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Mlp has a problem of falling into doing familiar things too often and therefore becoming predictable.

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I find it very adorkable but if the show were to continue past season 9, then “twilighting” would probably become her only personality trait.

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I don't mind it, I think it's adorkable.  

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sigh. Complaining about a natural quirk. Whoopie-effing-do.

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I still think that she should do it more often, it's kind of her thing.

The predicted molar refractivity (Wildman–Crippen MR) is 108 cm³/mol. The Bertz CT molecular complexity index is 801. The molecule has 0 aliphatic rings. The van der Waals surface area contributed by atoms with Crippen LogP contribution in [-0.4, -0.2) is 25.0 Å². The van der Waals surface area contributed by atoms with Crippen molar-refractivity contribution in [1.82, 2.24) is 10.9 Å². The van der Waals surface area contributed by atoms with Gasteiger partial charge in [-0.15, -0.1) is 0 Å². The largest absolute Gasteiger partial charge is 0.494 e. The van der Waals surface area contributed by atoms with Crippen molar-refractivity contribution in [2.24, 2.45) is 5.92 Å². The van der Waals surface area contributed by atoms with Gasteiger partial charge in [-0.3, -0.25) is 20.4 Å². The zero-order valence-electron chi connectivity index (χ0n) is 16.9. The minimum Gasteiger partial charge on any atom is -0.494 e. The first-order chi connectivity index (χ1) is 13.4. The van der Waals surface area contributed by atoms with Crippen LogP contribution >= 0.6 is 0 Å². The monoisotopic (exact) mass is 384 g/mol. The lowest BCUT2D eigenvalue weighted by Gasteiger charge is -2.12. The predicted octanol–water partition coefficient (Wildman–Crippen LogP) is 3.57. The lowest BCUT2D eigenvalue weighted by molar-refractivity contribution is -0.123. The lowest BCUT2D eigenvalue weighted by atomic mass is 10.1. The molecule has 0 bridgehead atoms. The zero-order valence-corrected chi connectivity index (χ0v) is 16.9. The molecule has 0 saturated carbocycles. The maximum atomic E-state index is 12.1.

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(edited)

I think it's cute, especially since now there's an official verb for it. ^_^ And I wouldn't want Twily to just stop her twilighting, it's her thing and is one of the many adorkable quirks that makes Twily, Twily. 

Edited by Lucky Bolt

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I love that see still does it because I've said that Twilight is the most like my personality, and those freakouts are one of the things I do and they don't go away with age, at least not yet.:laugh:

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On 4/20/2019 at 9:05 AM, Sepul-Coloratura said: